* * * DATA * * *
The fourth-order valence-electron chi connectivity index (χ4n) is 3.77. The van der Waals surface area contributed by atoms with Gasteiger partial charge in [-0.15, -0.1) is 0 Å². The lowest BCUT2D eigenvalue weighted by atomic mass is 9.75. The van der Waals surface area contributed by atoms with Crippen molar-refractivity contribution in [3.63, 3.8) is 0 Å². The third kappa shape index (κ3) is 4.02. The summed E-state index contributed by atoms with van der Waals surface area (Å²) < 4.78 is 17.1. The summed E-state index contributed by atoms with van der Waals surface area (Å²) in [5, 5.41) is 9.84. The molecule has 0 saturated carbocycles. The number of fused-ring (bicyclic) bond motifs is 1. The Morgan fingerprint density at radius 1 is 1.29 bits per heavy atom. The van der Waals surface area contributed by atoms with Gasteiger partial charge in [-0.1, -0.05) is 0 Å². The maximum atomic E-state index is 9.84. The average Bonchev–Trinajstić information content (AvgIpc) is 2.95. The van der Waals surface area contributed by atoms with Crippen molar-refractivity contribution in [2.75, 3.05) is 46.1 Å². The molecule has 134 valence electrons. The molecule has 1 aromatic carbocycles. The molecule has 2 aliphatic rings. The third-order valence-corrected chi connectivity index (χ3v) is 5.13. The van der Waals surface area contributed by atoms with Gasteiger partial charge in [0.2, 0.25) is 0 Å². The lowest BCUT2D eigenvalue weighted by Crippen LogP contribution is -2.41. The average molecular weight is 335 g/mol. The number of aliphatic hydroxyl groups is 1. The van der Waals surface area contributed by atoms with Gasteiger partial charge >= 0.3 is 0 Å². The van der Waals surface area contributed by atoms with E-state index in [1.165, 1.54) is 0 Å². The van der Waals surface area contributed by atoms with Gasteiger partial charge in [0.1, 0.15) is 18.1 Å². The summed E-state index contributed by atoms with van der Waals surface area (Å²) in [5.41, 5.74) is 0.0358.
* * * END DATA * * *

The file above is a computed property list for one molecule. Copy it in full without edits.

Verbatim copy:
The fourth-order valence-electron chi connectivity index (χ4n) is 3.77. The van der Waals surface area contributed by atoms with Gasteiger partial charge in [-0.15, -0.1) is 0 Å². The lowest BCUT2D eigenvalue weighted by atomic mass is 9.75. The van der Waals surface area contributed by atoms with Crippen molar-refractivity contribution in [3.63, 3.8) is 0 Å². The third kappa shape index (κ3) is 4.02. The summed E-state index contributed by atoms with van der Waals surface area (Å²) < 4.78 is 17.1. The summed E-state index contributed by atoms with van der Waals surface area (Å²) in [5, 5.41) is 9.84. The molecule has 0 saturated carbocycles. The number of fused-ring (bicyclic) bond motifs is 1. The Morgan fingerprint density at radius 1 is 1.29 bits per heavy atom. The van der Waals surface area contributed by atoms with Gasteiger partial charge in [-0.1, -0.05) is 0 Å². The maximum atomic E-state index is 9.84. The average Bonchev–Trinajstić information content (AvgIpc) is 2.95. The van der Waals surface area contributed by atoms with Crippen molar-refractivity contribution in [2.75, 3.05) is 46.1 Å². The molecule has 134 valence electrons. The molecule has 1 aromatic carbocycles. The molecule has 2 aliphatic rings. The third-order valence-corrected chi connectivity index (χ3v) is 5.13. The van der Waals surface area contributed by atoms with Gasteiger partial charge in [0.2, 0.25) is 0 Å². The lowest BCUT2D eigenvalue weighted by Crippen LogP contribution is -2.41. The average molecular weight is 335 g/mol. The number of aliphatic hydroxyl groups is 1. The van der Waals surface area contributed by atoms with Gasteiger partial charge >= 0.3 is 0 Å². The van der Waals surface area contributed by atoms with E-state index in [1.165, 1.54) is 0 Å². The van der Waals surface area contributed by atoms with Gasteiger partial charge in [0.1, 0.15) is 18.1 Å². The summed E-state index contributed by atoms with van der Waals surface area (Å²) in [5.41, 5.74) is 0.0358.